The cast and company of Yard Gal (Oval House Theatre, London, 2008), including actors Stefanie Di Rubbo and Monsay Whitney, and director Stef O'Driscoll, accept the Fringe Report Award 2009 for Best Production. Fringe Report Awards 9 February 2009, Leicester Square Theatre. Photo © Stefan Lubomirski De Vaux, 2009.

Fringe Report started in July 2002 and ran until 2012. It covered 50 shows each year and reviewed at the London Film Festival, the Dublin and Brighton Fringe Festivals, with reports over the years from other locations including Camden, Bath, Newbury, Reading and Montreal.

It had permanent writers in London, New York, Dublin, Denver, Edinburgh, Dallas, North-east England, St Petersburg and Hawaii; with up to 12,000 regular readers spread across the globe.  Most of them were in mainland Europe, England, Canada, United States, Republic of Ireland, Wales, Northern Ireland and Scotland, with others in the Middle East, across Asia, in Vietnam, China and Australia.

There was a monthly newsletter in English and Spanish as a briefing and gossip loop to PRs, actors, producers, directors, composers, performers, the public, theatregoers, arts enthusiasts, venue managers, promoters, impresarios, journalists, and other industry and showbiz professionals.

Each year there were 25 awards - the Fringe Report Awards - announced in January and presented on any day mid-February that wasn't Valentine's Day.

The first volume of Fringe Report, covering its first two years 2002-2003, was delivered to the Library on 18 December 2014, where it is now uniquely available.  It contains 478 pages of reviews of over 250 shows, plus interviews and articles.  A feature of the book - and of forthcoming volumes - is a comprehensive index of over 4,000 entries including shows, venues, companies and people.  Fringe Report always where possible contained full credits for the shows and events it reviewed or reported, and the index includes the names of 3,000 people involved.

When the whole archive is complete it will comprise 12 books including all published and previously unpublished material, 750 photographs, audio soundtracks of award acceptance speeches (including Sir Arnold Wesker, John Antrobus, Kevin Sampson, Dr Elliot Grove, Kiki Kendrick, Abi Titmuss, Holly Penfield) and film of the several years of the awards.

19 January 2015

Below the lines in the ice: the sonic world of icebergs

No exhibition about the Arctic would be complete without some reference to icebergs. It just wouldn’t be right. During the planning of the British Library’s current exhibition, Lines in the Ice: seeking the Northwest Passage, icebergs, or more specifically, the sounds of icebergs, cropped up in a number of meetings and so the hunt for these sounds began.

A common misconception would be that icebergs are silent, white giants, moving noiselessly through the freezing waters of the polar seas. In fact, this couldn’t be further from the truth. Though at the opposite end of the world, crew members of Sir Ernest Shackleton’s Imperial Trans-Antarctic Expedition (1914-1917) commented on the sheer variety of sounds heard in the presence of the Rampart Berg:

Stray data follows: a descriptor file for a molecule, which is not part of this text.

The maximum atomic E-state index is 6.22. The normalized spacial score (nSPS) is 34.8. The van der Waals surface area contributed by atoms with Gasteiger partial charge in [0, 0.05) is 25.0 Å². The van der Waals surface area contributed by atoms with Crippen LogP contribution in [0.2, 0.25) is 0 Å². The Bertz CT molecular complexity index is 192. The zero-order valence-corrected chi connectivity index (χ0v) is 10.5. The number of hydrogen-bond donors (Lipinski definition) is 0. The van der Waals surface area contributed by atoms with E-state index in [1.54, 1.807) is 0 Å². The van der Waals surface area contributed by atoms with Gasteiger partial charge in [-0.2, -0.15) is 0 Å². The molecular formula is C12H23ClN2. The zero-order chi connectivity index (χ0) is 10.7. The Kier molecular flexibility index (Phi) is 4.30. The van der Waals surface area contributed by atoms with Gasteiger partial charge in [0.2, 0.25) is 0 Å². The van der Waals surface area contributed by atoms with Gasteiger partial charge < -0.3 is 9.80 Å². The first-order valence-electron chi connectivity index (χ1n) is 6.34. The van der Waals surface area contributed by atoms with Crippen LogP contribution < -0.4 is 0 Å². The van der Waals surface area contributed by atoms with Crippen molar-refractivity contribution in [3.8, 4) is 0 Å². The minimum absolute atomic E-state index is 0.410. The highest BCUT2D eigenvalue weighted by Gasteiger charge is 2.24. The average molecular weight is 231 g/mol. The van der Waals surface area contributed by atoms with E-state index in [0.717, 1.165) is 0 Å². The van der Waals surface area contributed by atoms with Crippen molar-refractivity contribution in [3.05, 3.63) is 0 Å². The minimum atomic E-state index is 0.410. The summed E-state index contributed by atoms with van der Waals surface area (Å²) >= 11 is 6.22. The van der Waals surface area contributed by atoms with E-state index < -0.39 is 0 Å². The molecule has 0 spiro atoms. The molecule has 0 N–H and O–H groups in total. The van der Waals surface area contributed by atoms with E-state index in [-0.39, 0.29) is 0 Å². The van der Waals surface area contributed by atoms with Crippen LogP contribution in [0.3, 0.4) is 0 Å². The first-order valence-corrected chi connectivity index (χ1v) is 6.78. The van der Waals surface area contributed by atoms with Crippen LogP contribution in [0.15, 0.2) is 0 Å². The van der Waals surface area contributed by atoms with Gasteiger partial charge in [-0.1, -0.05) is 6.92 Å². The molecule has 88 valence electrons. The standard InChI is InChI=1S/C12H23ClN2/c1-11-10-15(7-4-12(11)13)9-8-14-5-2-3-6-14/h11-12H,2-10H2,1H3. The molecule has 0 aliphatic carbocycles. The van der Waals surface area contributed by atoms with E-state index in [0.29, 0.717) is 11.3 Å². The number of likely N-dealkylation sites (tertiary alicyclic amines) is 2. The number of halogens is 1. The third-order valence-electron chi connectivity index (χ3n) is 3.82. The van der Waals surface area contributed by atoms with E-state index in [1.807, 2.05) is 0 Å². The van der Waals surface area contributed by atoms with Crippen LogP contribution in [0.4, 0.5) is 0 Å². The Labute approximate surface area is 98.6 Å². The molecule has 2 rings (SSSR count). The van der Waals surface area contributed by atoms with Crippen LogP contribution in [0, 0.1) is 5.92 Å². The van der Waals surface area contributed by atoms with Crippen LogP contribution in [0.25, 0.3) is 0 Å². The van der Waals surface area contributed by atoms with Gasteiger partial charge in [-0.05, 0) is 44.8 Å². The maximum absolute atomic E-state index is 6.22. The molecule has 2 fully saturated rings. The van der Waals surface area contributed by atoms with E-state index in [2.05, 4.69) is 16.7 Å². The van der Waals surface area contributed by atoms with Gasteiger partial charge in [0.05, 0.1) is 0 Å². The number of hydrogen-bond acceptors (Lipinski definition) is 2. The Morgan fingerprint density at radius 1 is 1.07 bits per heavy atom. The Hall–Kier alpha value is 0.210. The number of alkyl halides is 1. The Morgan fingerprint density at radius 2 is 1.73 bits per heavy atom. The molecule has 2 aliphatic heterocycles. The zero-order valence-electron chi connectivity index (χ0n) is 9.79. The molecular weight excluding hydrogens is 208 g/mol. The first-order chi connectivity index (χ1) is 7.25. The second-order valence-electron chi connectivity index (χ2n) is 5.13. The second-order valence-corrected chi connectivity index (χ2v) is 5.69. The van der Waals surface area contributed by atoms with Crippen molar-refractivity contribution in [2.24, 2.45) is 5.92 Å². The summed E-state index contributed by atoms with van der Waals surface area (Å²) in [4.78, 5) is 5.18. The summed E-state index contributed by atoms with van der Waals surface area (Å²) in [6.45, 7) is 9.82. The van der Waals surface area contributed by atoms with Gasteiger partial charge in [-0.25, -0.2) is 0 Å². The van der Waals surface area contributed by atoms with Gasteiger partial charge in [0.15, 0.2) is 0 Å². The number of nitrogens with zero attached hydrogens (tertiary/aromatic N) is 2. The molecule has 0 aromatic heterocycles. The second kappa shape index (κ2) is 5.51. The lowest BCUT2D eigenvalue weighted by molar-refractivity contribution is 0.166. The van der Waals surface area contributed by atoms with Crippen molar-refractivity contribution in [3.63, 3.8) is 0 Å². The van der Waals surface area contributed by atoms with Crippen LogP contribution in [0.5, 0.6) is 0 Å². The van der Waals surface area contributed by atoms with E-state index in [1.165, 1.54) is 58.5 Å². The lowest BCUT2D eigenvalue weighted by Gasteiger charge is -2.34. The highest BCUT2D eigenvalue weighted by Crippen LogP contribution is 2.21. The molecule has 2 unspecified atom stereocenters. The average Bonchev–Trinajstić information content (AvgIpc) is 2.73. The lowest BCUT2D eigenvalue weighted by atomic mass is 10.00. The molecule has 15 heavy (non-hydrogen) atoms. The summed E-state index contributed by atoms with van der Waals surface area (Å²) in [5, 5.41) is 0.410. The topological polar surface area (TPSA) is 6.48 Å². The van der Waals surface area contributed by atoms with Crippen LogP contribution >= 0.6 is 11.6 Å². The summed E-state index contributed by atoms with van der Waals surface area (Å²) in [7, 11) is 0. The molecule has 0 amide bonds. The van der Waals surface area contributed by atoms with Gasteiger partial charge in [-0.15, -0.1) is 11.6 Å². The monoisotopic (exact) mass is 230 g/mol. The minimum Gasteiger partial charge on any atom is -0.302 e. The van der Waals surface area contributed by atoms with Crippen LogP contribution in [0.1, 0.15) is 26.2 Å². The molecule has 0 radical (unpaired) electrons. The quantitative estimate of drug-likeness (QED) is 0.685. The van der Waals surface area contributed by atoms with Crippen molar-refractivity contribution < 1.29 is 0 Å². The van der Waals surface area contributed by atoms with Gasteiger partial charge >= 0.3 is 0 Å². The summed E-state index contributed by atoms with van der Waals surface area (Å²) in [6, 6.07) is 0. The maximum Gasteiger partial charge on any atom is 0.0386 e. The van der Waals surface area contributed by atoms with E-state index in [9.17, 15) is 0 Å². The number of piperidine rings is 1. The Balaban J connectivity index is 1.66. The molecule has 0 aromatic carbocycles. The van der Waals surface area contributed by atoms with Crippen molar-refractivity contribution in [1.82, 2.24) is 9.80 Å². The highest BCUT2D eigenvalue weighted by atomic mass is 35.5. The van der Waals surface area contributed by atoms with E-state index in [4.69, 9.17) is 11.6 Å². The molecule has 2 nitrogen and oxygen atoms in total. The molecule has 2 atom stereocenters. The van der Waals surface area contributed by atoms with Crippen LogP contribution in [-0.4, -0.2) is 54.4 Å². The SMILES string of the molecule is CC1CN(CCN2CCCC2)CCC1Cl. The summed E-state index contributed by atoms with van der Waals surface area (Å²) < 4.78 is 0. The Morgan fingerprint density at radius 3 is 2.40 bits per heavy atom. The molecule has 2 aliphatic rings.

“Close to the berg the pressure makes all sorts of quaint noises. We heard tapping as from a hammer, grunts, groans and squeaks, electric trams running, birds singing, kettles boiling noisily, and an occasional swish as a large piece of ice, released from pressure, suddenly jumped or turned over.”

Frank Worsley, Captain of the Endurance (excerpt from 'South' by Sir Ernest Shackleton)

With our focus firmly on the Arctic, the work of Irish composer Dr Karen Power, who, in 2013, spent time in the Arctic as part of the Arctic Circle Residency programme, came to the forefront. Wanting to explore and document the sounds of the ice, Power armed herself with a weaponry of drills and hydrophones in order to explore this mysterious world.  

“Despite the silence, there is a tremendous pressure in the atmosphere. I wanted to get inside what I thought might be the cause of this pressure – the ice reshaping, melting - so I drilled some holes in some icebergs, at first on the shore and then floating in the middle of the water, and I was introduced to the most amazing sonic world”.

“First above the ice, then inside the ice, and finally at different degrees below the ice, I managed to drop hydrophones down as far as 20 metres below the surface to hear the icebergs cracking and resonating on the sea floor. What I found down there was truly, truly extraordinary.”



The field recordings collected during the residency open a fascinating acoustic window onto the usually hidden world of Arctic ice. Pops, cracks, creaks, groans, bangs and taps are just some of the sounds encountered during this incredible journey beneath the surface of the Arctic Ocean, a few of which are featured here: